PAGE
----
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Space use as an indicator of enclosure appropriateness in African wild dogs ( Lycaon pictus)

By S. C. Hunter, M. Gusset, L. J. Miller, M. J. Somers

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A clear understanding of space use is required to more fully understand biological requirements of nonhuman animals in zoos, aid the design of exhibits, and maximize the animals' welfare. This study used electivity indexes to assess space use of two packs of African wild dogs ( Lycaon pictus) and the appropriateness of two naturalistic, outdoor enclosures at the San Diego Zoo and Bronx Zoo. The results identified enclosure features that were both underutilized and overutilized. They suggest that replacing underutilized areas with features similar to areas that were overutilized may provide more preferred opportunities for the animals. Assessing space use of animals in human care may serve as an indicator of enclosure appropriateness and could have welfare implications. By looking at the possible reasons for area preferences, animal managers can get an idea of where improvements could be made. Designing future exhibits accordingly thus can provide possible welfare benefits for the animals concerned.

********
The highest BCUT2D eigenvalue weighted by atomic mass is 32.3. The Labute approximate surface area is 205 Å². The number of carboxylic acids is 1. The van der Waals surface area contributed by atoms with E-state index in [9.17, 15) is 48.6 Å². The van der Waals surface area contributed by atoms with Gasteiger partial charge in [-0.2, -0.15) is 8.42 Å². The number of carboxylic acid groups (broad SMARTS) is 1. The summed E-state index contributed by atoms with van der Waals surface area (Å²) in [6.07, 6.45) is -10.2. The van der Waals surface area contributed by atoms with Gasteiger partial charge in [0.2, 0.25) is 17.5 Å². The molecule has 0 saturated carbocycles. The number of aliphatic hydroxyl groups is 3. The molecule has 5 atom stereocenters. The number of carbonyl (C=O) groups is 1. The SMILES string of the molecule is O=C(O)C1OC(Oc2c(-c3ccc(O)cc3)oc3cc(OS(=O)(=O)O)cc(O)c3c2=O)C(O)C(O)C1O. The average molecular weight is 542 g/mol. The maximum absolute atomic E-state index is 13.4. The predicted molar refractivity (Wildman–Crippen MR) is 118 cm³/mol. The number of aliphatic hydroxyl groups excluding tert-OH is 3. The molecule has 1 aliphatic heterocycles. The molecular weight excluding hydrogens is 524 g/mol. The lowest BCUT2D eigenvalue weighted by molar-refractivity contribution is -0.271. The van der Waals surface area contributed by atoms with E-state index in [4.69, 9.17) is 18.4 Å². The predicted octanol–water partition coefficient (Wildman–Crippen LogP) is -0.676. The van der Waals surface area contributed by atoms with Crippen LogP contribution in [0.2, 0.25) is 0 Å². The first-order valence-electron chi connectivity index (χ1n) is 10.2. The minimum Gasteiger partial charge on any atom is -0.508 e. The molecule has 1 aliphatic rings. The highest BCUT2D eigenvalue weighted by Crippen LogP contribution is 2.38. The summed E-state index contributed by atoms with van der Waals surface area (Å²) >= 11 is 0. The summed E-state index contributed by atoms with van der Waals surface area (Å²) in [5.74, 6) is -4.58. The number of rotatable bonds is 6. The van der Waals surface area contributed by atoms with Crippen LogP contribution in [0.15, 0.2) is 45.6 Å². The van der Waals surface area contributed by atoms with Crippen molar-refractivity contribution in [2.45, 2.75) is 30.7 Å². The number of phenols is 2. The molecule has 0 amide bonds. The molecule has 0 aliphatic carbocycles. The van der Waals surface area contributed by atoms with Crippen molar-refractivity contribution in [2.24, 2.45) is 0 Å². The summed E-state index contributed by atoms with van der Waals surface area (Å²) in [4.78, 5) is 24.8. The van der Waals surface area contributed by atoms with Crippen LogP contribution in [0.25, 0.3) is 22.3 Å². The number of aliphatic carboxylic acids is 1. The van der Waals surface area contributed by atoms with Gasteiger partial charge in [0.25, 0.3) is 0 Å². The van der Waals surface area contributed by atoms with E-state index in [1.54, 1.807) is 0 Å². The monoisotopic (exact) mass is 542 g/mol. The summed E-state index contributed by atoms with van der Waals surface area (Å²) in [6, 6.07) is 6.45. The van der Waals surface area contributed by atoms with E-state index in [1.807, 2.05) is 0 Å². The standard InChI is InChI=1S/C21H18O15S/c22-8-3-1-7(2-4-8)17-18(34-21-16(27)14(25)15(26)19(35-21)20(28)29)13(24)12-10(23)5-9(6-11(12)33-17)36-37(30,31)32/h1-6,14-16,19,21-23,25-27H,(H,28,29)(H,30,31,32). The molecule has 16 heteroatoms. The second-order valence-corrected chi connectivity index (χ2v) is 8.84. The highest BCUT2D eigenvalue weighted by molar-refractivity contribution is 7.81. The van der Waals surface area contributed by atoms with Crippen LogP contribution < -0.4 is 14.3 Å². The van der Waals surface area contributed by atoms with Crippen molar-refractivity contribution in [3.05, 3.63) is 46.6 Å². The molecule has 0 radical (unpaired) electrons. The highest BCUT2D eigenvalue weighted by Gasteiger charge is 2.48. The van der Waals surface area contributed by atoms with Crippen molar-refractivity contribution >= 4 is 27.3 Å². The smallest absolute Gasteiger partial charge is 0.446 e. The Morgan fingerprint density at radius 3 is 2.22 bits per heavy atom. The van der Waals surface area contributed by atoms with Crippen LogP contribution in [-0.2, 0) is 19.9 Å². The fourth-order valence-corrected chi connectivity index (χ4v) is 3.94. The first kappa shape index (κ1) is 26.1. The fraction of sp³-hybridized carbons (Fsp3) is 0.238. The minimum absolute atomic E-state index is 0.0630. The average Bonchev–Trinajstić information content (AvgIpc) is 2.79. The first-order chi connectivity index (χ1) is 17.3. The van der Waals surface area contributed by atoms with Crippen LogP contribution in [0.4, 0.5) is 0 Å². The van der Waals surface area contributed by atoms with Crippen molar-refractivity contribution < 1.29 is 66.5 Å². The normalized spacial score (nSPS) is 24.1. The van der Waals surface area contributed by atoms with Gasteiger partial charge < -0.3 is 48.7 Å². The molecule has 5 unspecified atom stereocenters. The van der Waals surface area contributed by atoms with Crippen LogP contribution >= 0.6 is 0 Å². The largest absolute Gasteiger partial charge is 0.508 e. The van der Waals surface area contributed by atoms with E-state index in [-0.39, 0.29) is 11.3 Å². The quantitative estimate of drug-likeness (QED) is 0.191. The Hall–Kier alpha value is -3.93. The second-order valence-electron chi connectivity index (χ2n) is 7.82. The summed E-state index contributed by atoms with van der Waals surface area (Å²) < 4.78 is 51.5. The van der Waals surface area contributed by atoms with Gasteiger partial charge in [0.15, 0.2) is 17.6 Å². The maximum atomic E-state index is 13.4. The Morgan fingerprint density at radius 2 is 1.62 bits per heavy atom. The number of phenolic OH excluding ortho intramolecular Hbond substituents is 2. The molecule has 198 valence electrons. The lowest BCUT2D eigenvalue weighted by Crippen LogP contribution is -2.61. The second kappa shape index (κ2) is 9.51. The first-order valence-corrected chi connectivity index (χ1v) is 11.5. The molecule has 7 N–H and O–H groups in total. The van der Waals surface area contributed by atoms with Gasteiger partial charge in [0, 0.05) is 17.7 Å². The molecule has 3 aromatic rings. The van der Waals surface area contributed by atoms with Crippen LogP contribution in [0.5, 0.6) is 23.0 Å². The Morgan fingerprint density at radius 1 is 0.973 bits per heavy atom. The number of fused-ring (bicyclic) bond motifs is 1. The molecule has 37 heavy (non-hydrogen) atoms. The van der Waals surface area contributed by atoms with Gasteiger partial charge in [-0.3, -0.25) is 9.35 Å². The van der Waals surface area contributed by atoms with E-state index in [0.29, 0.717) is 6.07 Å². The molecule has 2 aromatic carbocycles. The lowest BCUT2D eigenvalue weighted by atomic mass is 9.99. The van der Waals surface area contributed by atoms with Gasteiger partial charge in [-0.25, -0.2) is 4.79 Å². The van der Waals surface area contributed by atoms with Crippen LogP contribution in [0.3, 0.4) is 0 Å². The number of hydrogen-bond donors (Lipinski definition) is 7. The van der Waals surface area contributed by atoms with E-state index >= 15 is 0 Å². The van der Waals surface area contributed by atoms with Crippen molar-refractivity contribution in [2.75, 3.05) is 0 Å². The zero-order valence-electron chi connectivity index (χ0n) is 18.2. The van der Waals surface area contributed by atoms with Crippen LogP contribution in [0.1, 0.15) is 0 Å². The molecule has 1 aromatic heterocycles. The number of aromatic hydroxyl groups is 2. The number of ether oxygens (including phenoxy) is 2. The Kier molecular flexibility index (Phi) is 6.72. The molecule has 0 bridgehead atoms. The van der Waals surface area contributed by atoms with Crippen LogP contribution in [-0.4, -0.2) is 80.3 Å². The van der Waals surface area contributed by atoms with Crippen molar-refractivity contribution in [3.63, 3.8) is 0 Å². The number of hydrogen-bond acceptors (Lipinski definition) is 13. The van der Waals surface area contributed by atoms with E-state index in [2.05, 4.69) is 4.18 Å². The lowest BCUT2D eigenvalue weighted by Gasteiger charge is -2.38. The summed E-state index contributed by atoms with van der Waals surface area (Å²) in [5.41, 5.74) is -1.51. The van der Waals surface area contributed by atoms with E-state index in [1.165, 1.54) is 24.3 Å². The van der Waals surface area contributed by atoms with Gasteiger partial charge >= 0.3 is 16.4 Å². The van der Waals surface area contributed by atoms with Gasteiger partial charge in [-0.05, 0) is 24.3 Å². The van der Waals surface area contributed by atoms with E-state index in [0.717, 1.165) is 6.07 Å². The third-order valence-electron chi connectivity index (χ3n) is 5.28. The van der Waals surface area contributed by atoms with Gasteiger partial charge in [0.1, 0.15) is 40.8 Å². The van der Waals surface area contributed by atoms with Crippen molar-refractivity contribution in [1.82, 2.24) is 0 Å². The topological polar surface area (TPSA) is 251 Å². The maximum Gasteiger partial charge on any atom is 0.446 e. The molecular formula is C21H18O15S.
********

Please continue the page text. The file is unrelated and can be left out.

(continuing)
Publication Title Journal of Applied Animal Welfare Science
Volume 17
Issue 2
Pages 98-110
ISBN/ISSN 1088-8705
Publisher Taylor & Francis
DOI 10.1080/10888705.2014.884401
Language English
Author Address Centre for Wildlife Management, University of Pretoria, Pretoria, South
Cite this work

Researchers should cite this work as follows:

  1. Animals
  2. Animal welfare
  3. APEC countries
  4. California
  5. Canidae
  6. Canine
  7. Carnivores
  8. Countries
  9. Developed countries
  10. Dogs
  11. Gardens
  12. Humans
  13. Mammals
  14. Men
  15. New York
  16. North America
  17. OECD countries
  18. peer-reviewed
  19. Primates
  20. United States of America
  21. vertebrates
  22. Zoo and captive wild animals
  1. peer-reviewed